The last time Cassie Smith had a full-time job, George W. Bush was midway through his second term as president.
In the five years since, the Mt. Juliet woman has looked for full-time work but has found only part-time hours at a department store and the occasional temporary gig elsewhere. The same goes for several of her friends, many of whom work part time at the Lebanon outlet mall, Smith said.
“A lot of people are hiring, but they’re not giving a lot of hours,” the 20-something said as she waited at an Amazon job fair last month. “It’s pretty much everywhere I go.”
Labor market analysts say Smith’s lament stems from a recent shift away from full-time jobs to part-time, temporary and contract labor as employers try to keep costs in check. But analysts are split on whether it’s a fundamental change in the American workplace or a short-term reaction to the 2007-09 recession and its aftermath.
Either way, local staffing agencies have seen the trend gather steam firsthand.
Three years ago, two-thirds of Frontline Source Group’s clients were looking for permanent employees, said Ceesun Andrews, its vice president of infrastructure and design. Last year, 70 percent used the Nashville firm — which specializes in placing accountants, computer technicians and other professionals — to fill temporary positions. “It’s now the new normal,” Andrews said. “Temporary-to-hire is the new normal.”
Not only are employers hiring more temporary workers, but they’re keeping them longer. Temporary jobs lasted an average of 13.8 weeks last year, up from 12.1 weeks in 2009, the American Staffing Association said.
The 2010 figure is the longest since the industry trade group began keeping track in 1994. At the same time, turnover in temporary positions has fallen to its lowest level on record.
Assignments that typically lasted 60 to 90 days before the recession now are six months or more, said Jeff Bates, managing partner of TA Staffing in Nashville, which focuses on the logistics, distribution and warehousing industries.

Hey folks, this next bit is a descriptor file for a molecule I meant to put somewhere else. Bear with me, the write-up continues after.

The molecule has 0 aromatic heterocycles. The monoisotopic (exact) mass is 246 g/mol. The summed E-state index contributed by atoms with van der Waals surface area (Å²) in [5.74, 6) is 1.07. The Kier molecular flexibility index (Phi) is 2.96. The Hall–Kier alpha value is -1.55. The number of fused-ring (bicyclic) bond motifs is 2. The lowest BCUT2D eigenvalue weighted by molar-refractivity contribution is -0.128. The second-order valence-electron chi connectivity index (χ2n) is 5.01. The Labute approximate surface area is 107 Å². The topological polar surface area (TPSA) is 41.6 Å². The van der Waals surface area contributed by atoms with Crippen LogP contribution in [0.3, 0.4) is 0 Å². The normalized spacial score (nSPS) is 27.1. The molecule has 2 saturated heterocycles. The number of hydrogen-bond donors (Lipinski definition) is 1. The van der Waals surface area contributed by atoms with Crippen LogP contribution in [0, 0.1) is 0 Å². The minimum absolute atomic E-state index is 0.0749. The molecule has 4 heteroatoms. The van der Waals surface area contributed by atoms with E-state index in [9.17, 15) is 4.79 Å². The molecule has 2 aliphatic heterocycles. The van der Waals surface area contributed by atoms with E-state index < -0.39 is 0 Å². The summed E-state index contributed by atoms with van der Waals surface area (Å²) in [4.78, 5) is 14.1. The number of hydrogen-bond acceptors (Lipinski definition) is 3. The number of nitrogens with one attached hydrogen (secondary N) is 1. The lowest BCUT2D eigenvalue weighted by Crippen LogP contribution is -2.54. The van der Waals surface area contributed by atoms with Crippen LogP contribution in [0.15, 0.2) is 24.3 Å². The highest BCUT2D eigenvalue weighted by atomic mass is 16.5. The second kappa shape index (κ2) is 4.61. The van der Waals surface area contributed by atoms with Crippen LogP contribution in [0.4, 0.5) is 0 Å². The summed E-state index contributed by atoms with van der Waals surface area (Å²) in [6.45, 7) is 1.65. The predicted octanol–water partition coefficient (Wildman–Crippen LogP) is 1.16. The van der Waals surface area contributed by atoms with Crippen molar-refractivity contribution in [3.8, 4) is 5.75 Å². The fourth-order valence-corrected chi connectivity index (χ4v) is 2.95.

“The business community truly doesn’t know what’s going to happen next with the economy, so it’s easier for them to keep employees on our payroll,” he said.
Among those hesitant to hire is Tonya Jones, owner of Mark IV Enterprises and Legacy Project Resources.
Since she laid off her construction and project-management firm’s last 14 employees in 2009, she has relied on contract employees and outsourcing for labor.
There hasn’t been enough business or any other reason to justify making any permanent hires, Jones said.
“I do not see anytime in the near future any need to add new employees,” she said. “If I can use an accounting firm for $1,000 a month, that’s more affordable than hiring a bookkeeper.”
It’s a common sentiment. Nearly 58 percent of U.S. employers said in a recent McKinsey Global Insight survey that they plan to hire more contingent workers — as temporary, part-time and contract employees are collectively called — in the next five years.
If they do, it would continue a trend that has accelerated since the recession.
There are 9.8 million fewer full-time jobs in the United States now than in 2007, but 2.3 million more part-time workers, government figures show. The number of part-time U.S. workers more than doubled to 8.9 million between 2005 and 2010.
Temporary positions have accounted for more than a quarter of jobs created since the recession ended almost two and a half years ago. That figure was about 11 percent after the 1990-91 recession and just 7 percent following the 2001 economic downturn.
“This trend is now so widespread that the pattern is likely to become permanent,” Bloomberg News columnist Alice Schroeder said. “You can see it in the numbers.”
She and others say employers will depend more heavily on a flexible workforce of contingent workers to cut costs, especially for benefits such as health insurance, and become more nimble in a rapidly changing world economy.
That will force American workers to rely more on their own ingenuity and flexible skills to earn money and pay the bills.
“You could argue that we’re going back to a more networked labor market similar to what we had back in the 19th century,” Schroeder said.
Hours may return
Other analysts doubt we’re permanently becoming a nation of part-timers, temp workers and freelancers for hire.
“So far, all the evidence we have shows it’s a short-term thing,” said Heidi Shierholz, a labor market economist with the Economic Policy Institute, a think tank based in Washington.
For starters, most of the “new” part-time workers actually were full-time employees whose hours were cut because of slack demand, she said.
As business conditions improve, employers probably will restore employee hours before expanding payrolls — something they have not yet done, as evidenced by the average work week being shorter now than before the recession, Shierholz said.
And despite the recent growth in temporary jobs, their share of the overall labor market remains minuscule, at about 2 percent, she said. Nearly 2.29 million Americans worked in temporary jobs in September, according to federal figures.
“We are not becoming a temporary employment nation,” Shierholz contends.
Andrews says “time will tell” which way the U.S. economy shifts, but most people with whom she works would prefer full-time work to part-time gigs.
“People are very much more open to temporary positions these days,” Andrews acknowledges. “But they’re also very blunt that, if something full time comes along, they’re going to leave.”